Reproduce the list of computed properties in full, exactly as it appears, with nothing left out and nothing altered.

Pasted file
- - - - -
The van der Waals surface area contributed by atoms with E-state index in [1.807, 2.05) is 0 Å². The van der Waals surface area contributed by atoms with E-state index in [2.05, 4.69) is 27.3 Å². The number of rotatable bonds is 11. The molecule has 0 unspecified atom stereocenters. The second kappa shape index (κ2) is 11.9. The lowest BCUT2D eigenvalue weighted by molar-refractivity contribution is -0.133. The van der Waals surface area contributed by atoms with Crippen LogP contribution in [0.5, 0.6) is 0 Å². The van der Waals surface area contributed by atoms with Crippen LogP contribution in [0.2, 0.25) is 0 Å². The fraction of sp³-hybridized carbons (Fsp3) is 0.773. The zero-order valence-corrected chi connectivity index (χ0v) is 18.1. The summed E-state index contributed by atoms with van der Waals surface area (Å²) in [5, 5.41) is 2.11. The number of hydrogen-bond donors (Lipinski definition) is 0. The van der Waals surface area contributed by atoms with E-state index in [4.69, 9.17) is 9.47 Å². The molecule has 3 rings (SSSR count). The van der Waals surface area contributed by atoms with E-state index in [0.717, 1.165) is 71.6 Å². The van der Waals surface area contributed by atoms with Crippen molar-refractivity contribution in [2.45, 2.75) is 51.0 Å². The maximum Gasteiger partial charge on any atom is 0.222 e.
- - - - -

The van der Waals surface area contributed by atoms with E-state index in [1.807, 2.05) is 0 Å². The van der Waals surface area contributed by atoms with E-state index in [2.05, 4.69) is 27.3 Å². The number of rotatable bonds is 11. The molecule has 0 unspecified atom stereocenters. The second kappa shape index (κ2) is 11.9. The lowest BCUT2D eigenvalue weighted by molar-refractivity contribution is -0.133. The van der Waals surface area contributed by atoms with Crippen LogP contribution in [0.5, 0.6) is 0 Å². The van der Waals surface area contributed by atoms with Crippen LogP contribution in [0.2, 0.25) is 0 Å². The fraction of sp³-hybridized carbons (Fsp3) is 0.773. The zero-order valence-corrected chi connectivity index (χ0v) is 18.1. The summed E-state index contributed by atoms with van der Waals surface area (Å²) in [5, 5.41) is 2.11. The number of hydrogen-bond donors (Lipinski definition) is 0. The van der Waals surface area contributed by atoms with E-state index in [4.69, 9.17) is 9.47 Å². The molecule has 3 rings (SSSR count). The van der Waals surface area contributed by atoms with E-state index in [0.717, 1.165) is 71.6 Å². The van der Waals surface area contributed by atoms with Crippen molar-refractivity contribution in [2.45, 2.75) is 51.0 Å². The maximum Gasteiger partial charge on any atom is 0.222 e.